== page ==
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  • Author: Lin Poyer, Futuru Tsai
  • Publication Date: 02-2019
  • Content Type: Journal Article
  • Journal: Journal of Military and Strategic Studies
  • Institution: Centre for Military, Security and Strategic Studies
  • Abstract: Further research on the operations of empire and on Indigenous histories offers the opportunity to examine how Indigenous communities in the Japanese Empire experienced competing currents of loyalty and identity during the Pacific War. This article examines how three Indigenous populations—Ainu, Indigenous Taiwanese and Micronesian Islanders—survived the ideological and social pressures of an empire at war and, despite the intense assimilationist demands of Japan’s kōminka program and traumatic wartime experiences, retained cultural identities sufficiently robust to allow expression at the end of the century in the form of action to maintain community lives apart from, while engaged with, the nation-state.
  • Topic: Culture, Empire, World War II, Indigenous
  • Political Geography: Japan, Asia
  • Author: Rear Admiral Nils Wang
  • Publication Date: 03-2014
  • Content Type: Journal Article
  • Journal: Journal of Military and Strategic Studies
  • Institution: Centre for Military, Security and Strategic Studies
  • Abstract: In May 2008, the five Arctic coastal states - the United States, Russia, Canada, Norway and the Kingdom of Denmark, including Greenland and the Faroe Islands - signed the Illulissat Declaration. The declaration established that the 'Arctic Five' will lay claim to the sea territorial rights awarded to them by the 1982. United Nations Convention on the Law of the Sea (UNCLOS), and that they will settle disputes within the framework of existing international law. This was a very strong message to NGOs and external state actors, arguing that a protective treaty should govern the Arctic, just like the Antarctic.
  • Political Geography: Russia, United States, Japan, China, Canada, India, Norway, Denmark, United Nations, Italy
  • Author: Bent Ole Gram Mortensen
  • Publication Date: 03-2014
  • Content Type: Journal Article
  • Journal: Journal of Military and Strategic Studies
  • Institution: Centre for Military, Security and Strategic Studies
  • Abstract: The importance of resources for any country does not require much introduction. History is filled with exhaustively described examples of where the need for access to various kinds of resources – drinking water, agricultural land, various minerals – has been geopolitically important and has even led to war. War strategies themselves can be affected by the need for access to resources. Germany's and Japan's needs for oil and World War II are prime examples.
  • Political Geography: Japan, Germany
  • Author: Matsahiro Matsumura
  • Publication Date: 06-2014
  • Content Type: Journal Article
  • Journal: Journal of Military and Strategic Studies
  • Institution: Centre for Military, Security and Strategic Studies
  • Abstract: The world has seen the international distribution of power gradually shifting, driven in great part by China's rise and America's relative decline. Almost continuously for two decades, China has kept double-digit growth rates in defense spending and, consequently, made military build-ups that are unprecedented in modern international history. China has also demonstrated a series of increasingly assertive diplomatic and military actions as related to its irredentist claims to Taiwan, the Senkaku Islands, the Spratly Islands, and the Paracel Islands, among others. Although the regional security order of the East Asia and the Western Pacific appears sufficiently stable, the US and its major regional allies together have to deter and, if necessary, defeat possible China's armed aggression against the territorial status quo. Doing so is a challenge even for the hegemonic US, on the grounds that the aftermath of the 2008 Lehman Shock has seriously impaired the health of the US political economy, and that its defense spending is anticipated to undergo one major cut after another, at least, for a decade to come.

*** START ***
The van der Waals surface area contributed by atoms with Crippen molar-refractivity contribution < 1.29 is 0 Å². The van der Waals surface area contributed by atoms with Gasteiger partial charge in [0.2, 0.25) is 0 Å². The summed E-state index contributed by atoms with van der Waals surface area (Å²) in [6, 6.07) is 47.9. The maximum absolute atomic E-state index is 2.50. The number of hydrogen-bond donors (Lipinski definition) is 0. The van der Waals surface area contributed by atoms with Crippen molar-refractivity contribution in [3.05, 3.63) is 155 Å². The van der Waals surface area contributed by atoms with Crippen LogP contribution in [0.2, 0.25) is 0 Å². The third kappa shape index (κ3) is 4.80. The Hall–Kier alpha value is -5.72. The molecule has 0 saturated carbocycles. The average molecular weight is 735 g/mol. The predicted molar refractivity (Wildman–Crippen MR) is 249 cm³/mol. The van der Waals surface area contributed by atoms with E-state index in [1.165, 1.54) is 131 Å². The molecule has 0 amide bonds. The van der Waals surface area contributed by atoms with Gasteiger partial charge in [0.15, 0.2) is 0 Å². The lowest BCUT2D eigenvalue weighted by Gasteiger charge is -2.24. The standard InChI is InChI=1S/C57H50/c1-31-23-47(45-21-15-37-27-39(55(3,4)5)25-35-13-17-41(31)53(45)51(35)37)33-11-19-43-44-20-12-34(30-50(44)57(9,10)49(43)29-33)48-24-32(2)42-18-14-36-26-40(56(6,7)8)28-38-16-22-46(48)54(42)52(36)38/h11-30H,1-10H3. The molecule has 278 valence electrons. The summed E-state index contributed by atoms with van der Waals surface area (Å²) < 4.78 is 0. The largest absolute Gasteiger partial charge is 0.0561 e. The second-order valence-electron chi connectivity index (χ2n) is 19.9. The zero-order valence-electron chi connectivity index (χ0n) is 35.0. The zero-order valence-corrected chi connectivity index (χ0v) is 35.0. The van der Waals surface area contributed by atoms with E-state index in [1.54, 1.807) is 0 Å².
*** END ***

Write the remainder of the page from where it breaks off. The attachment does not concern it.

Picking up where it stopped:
• Political Geography: United States, Japan, China, America, Taiwan, East Asia
  • Author: Deji A. Oguntoyinbo
  • Publication Date: 06-2014
  • Content Type: Journal Article
  • Journal: Journal of Military and Strategic Studies
  • Institution: Centre for Military, Security and Strategic Studies
  • Abstract: All through the ages, Shakespeare's literary oeuvre has occupied a canonical status in world literature, primarily because of its universal relevance in terms of thematic preoccupation, characterization, and setting amongst several literary components. Though widely regarded as the greatest writer in the English language and the world's pre- eminent dramatist, Shakespeare has been translated into every major living language and is performed more often than any other playwright. His dramatic works have been repeatedly adapted and rediscovered by new movements or perspectives in scholarship and performance. Even now, his plays remain highly popular and are constantly studied, performed and reinterpreted in various social, cultural and political contexts throughout the globe. One of these contexts is the Second World War. Regarded as the longest, bloodiest and deadliest conflict in history, World War II was fought predominantly in Europe and across the Pacific and Eastern Asia, pitting the Axis powers of Nazi Germany, fascist Italy and Japan against the Allied nations of Great Britain, France, China, United States and the Soviet Union. It is the most widespread war in history with more than one hundred million people serving in military units from over thirty different countries, and death tolls estimated to be between fifty and eighty-five million fatalities. Despite the fact that theatre stands as a “simulacrum of the cultural and historical process itself, seeking to depict the full range of human actions within their physical context, has always provided society with the most tangible records of its attempts to understand its own records” (3), the role of Shakespeare during the Second World War had not yet been given sustained, critical and detailed scholastic documentation. Herein lies the relevance and necessity of Shakespeare and the Second World War – as a writers' quota to fill the scholastic lacuna. Most of the war's belligerents showed affinity with Shakespearean works as a depiction of their society's self-image. Divided into fifteen illuminating, diverse, and yet coherent essays by seasoned and erudite academics, Shakespeare and the Second World War is a small sampling of reviewed and extended essays from “Wartime Shakespeare in a Global Context/Shakespeare au temps de la guerre” – an international bilingual conference that took place at the University of Ottawa in 2009. Within the spatial and temporal context of the war, Shakespeare's oeuvre is recycled, reviewed and reinterpreted in the chapters. In a Manichean manner, these essays cannot be collectively pigeonholed as either pro or anti–war. In fact, there is a sort of ambivalence with vacillating opinions by the writers.